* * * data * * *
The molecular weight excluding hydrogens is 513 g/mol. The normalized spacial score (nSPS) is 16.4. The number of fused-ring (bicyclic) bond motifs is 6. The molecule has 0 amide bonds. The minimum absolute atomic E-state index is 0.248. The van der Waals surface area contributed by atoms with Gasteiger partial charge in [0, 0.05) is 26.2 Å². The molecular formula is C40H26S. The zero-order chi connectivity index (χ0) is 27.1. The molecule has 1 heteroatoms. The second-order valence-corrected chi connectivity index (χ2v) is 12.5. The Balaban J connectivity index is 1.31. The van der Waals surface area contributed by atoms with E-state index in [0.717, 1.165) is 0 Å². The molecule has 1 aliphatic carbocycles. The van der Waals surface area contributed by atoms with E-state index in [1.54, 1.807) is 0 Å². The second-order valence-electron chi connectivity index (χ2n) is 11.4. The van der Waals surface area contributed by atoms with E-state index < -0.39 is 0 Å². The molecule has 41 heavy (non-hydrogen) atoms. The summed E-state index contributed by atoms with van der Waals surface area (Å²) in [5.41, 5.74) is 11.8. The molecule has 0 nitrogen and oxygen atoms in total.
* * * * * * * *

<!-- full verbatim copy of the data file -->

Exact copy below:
The molecular weight excluding hydrogens is 513 g/mol. The normalized spacial score (nSPS) is 16.4. The number of fused-ring (bicyclic) bond motifs is 6. The molecule has 0 amide bonds. The minimum absolute atomic E-state index is 0.248. The van der Waals surface area contributed by atoms with Gasteiger partial charge in [0, 0.05) is 26.2 Å². The molecular formula is C40H26S. The zero-order chi connectivity index (χ0) is 27.1. The molecule has 1 heteroatoms. The second-order valence-corrected chi connectivity index (χ2v) is 12.5. The Balaban J connectivity index is 1.31. The van der Waals surface area contributed by atoms with E-state index in [0.717, 1.165) is 0 Å². The molecule has 1 aliphatic carbocycles. The van der Waals surface area contributed by atoms with E-state index in [1.54, 1.807) is 0 Å². The second-order valence-electron chi connectivity index (χ2n) is 11.4. The van der Waals surface area contributed by atoms with E-state index < -0.39 is 0 Å². The molecule has 41 heavy (non-hydrogen) atoms. The summed E-state index contributed by atoms with van der Waals surface area (Å²) in [5.41, 5.74) is 11.8. The molecule has 0 nitrogen and oxygen atoms in total.